Conductors 44 and 46 (shown in FIG. 2) of flat cable 30 are not shown in FIG. 3 because from the side view, conductors 34 and 36 are behind conductor 32 (when viewing the image). Flat cable 30, and therefore conductor 32, is connected to an ECU (not shown in FIG. 3). Conductor 32 has a gap 56 where tab 42 was cut out. Gap 56 does not necessarily need to be completely through cable 30 because a part of insulating layer 41 may be left in gap 56. Portion 58 of conductor 32 and insulating layer 41 that is cut off from conductor 32 is essentially “dead wire” because it is no longer connected to the ECU and in one embodiment, portion 58 may be removed from flat cable 30 (as shown in FIG. 8).

FIG. 3B is a partial schematic sectional view of sensor mat assembly 22 as assembled and taken along lines 3-3, where opening 48 has inclined sidewall 48B rather than a cylindrical shape as in FIGS. 2 and 3A. Tab 43 is bent in an opposite direction than tab 42 of FIGS. 2 and 3A so that contact surface 51 extends to the right of tab 43. At least one sidewall 48B of opening 48 is inclined while sidewall 48A (and other sidewall portions) may run along the z-coordinate (straight up and down) as shown. Tab 42 may then be positioned along inclined sidewall 48B so that tab 42 extends through foam mat 28 at an obtuse angle (where the angle is measured between tab 42 and the part of cable 30 to which tab 42 is still connected). When sensor mat assembly 22 is used in a vehicle, a load (e.g., a person sitting on a vehicle seat) may be applied to the top surface of sensing element 24. An inclined sidewall and tab may help to distribute the pressure of the load better than with a sidewall and tab that run straight up and down in the z-coordinate direction. The inclined sidewall of opening 48 in FIG. 3B may also be implemented into any sensor mat assembly of the present invention, including the exemplary embodiments discussed below.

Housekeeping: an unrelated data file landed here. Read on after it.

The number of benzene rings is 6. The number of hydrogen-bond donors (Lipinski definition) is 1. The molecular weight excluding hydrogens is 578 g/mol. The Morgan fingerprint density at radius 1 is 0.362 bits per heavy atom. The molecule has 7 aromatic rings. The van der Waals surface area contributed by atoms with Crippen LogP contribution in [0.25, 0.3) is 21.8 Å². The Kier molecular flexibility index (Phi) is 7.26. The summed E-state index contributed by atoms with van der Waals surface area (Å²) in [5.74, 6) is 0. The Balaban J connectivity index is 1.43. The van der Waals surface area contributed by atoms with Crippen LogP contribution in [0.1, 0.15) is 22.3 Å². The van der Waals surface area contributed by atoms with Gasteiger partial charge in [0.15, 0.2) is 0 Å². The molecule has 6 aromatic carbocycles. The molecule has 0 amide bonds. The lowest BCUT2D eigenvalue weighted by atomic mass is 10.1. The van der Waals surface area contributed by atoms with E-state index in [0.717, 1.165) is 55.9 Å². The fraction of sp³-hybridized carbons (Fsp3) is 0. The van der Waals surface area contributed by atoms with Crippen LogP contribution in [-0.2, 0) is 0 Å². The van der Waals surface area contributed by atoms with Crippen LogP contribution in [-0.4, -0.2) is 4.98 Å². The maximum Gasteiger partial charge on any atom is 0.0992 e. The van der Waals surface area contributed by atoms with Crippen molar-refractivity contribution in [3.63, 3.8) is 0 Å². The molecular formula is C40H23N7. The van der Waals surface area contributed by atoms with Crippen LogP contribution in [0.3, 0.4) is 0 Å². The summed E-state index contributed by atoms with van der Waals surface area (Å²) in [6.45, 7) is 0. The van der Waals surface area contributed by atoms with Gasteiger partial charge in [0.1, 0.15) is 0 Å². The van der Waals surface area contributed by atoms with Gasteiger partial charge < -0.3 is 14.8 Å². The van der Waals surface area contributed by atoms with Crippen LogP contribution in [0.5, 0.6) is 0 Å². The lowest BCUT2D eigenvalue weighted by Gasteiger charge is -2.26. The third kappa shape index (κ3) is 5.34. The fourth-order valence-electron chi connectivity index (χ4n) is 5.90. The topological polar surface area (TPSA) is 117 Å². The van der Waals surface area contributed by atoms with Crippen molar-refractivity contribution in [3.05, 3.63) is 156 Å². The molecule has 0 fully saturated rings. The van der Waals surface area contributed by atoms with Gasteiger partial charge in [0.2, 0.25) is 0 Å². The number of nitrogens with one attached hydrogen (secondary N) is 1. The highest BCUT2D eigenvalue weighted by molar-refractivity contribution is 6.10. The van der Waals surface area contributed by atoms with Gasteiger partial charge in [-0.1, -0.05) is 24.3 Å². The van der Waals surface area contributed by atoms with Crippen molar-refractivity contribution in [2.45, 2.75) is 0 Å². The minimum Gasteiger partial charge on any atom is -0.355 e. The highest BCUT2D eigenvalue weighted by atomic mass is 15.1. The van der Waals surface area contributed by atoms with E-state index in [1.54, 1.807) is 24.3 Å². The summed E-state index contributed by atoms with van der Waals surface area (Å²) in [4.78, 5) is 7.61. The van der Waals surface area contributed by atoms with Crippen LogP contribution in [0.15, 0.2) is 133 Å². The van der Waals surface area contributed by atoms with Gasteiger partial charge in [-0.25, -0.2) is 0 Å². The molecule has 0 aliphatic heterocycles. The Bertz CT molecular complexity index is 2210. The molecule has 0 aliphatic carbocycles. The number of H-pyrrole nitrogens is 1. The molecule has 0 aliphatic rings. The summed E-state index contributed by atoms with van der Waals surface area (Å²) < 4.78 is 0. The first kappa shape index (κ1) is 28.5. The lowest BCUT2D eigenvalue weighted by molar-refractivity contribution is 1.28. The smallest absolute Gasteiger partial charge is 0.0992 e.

In alternate embodiments, sidewall 48A and other sidewall portions may also be angled. If sidewall 48A is angled, tab 42 may be positioned along sidewall 48A such that there is an acute angle between tab 42 and the part of cable 30 to which tab 42 is still connected. However, in that particular embodiment, there may be more stress on tab 42 (particularly where conductor 32 is bent to form tab 42, where tab 42 and the rest of conductor 32 meet) from an applied load than with the exemplary embodiment including tab 42 positioned along sidewall 48B at an obtuse angle.